ATHENS, Ga. — A public defender will argue before the Georgia Supreme Court today that authorities used technology to illegally seize evidence and charge his client as an indoor marijuana farmer.
Authorities used a thermal imaging device to detect a “hot spot” in the garage of James Brundige’s home on Club Drive, then presented that to a judge as evidence that the hot spots probably were caused by high-intensity lights used to grow pot plants indoors.
The judge granted a search warrant, and on May 29, 2009, agents with the Northeast Georgia Regional Drug Task Force went into the home and found an indoor marijuana farm.
Brundige, 28, was charged with manufacture of marijuana, possession with intent to distribute marijuana and possession of a controlled substance. He pleaded “not guilty,” and his attorney sought to have the case dismissed in Superior Court by arguing the evidence was illegally seized.
The mere presence of a hot spot didn’t justify a search warrant, according to the attorney, Western Judicial Circuit Assistant Public Defender Benjamin Pearlman.
“A search warrant commands an officer to enter onto someone’s premises to search for a specific thing, something tangible that you can touch, that a jury can examine,” Pearlman said. A reading from a device that indicates a large amount of heat is not something that can be held, he said.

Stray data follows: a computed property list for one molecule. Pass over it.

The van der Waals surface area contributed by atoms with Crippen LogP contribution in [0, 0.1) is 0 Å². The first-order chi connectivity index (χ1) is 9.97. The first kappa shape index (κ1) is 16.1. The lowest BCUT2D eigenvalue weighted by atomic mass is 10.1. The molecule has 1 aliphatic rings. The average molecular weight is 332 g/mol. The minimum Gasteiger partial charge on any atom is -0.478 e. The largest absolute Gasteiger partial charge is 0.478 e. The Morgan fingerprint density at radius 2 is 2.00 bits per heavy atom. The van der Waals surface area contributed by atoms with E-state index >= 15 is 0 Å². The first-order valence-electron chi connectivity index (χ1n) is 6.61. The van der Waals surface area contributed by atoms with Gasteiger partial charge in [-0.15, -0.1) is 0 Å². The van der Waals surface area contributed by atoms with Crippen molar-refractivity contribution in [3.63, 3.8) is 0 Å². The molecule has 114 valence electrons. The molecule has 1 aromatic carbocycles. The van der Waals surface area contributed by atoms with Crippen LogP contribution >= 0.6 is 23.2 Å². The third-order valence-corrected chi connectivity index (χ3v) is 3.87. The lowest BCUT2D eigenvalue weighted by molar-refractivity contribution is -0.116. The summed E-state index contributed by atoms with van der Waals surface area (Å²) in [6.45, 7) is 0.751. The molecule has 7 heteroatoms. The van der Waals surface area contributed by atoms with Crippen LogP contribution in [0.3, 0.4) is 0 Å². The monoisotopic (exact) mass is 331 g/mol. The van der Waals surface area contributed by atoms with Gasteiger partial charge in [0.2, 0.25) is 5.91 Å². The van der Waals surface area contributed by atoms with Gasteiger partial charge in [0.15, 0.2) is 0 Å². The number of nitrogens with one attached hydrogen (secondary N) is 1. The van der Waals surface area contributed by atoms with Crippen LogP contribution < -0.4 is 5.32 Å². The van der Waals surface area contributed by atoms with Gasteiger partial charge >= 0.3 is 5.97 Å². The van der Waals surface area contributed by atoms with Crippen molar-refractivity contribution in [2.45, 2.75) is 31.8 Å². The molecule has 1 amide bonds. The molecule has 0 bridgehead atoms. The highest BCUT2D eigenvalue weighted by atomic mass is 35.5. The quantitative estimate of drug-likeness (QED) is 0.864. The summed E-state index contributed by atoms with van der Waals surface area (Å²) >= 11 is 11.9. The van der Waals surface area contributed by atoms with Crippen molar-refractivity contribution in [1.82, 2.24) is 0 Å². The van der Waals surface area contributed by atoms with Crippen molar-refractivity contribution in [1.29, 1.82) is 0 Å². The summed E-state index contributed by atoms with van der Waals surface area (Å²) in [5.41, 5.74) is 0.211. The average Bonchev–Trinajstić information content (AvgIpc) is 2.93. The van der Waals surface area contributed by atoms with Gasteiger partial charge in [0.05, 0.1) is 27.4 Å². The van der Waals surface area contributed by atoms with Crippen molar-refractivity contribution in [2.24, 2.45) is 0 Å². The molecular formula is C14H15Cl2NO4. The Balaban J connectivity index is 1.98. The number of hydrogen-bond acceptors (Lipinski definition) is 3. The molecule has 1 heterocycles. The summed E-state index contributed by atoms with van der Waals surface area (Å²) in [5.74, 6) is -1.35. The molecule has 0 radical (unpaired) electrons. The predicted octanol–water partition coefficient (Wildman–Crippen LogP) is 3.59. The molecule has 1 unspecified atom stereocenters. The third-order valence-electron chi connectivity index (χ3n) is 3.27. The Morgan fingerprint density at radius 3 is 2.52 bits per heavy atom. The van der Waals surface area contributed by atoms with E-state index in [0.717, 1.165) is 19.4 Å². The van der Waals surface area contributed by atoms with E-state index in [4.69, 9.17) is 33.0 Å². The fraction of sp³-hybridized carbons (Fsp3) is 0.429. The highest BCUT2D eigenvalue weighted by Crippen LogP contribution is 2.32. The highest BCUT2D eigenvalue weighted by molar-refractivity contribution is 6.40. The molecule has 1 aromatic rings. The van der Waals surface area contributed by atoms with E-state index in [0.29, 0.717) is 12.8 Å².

The attorney used that argument in efforts to suppress the seized evidence in Superior Court, and when that failed he brought the case to the Georgia Court of Appeals and lost again.
Today, Pearlman hopes that the state Supreme Court justices will see his reasoning.
“Logically, search warrants are sought by officers to enable them to search for and seize evidence which would be brought to court and introduced in the course of proving the state’s case against a defendant,” Pearlman argues in a brief he filed with the court. “Heat or heat loss, standing alone, cannot be brought to court for a jury to examine.”
State law states that “a search warrant may not be issued for anything other than physical, tangible evidence,” but the law does not define what tangible means.
According to “Black’s Law Dictionary,” something is tangible when “having or possessing physical form; capable of being touched and seen; capable of being understood by the mind.”
Prosecutors concede in briefs with the court that tangible, “in its most basic form,” refers to something that can be touched. However, they argue, “it also includes definitions such as definable and measurable, readily apprehensible by the mind.”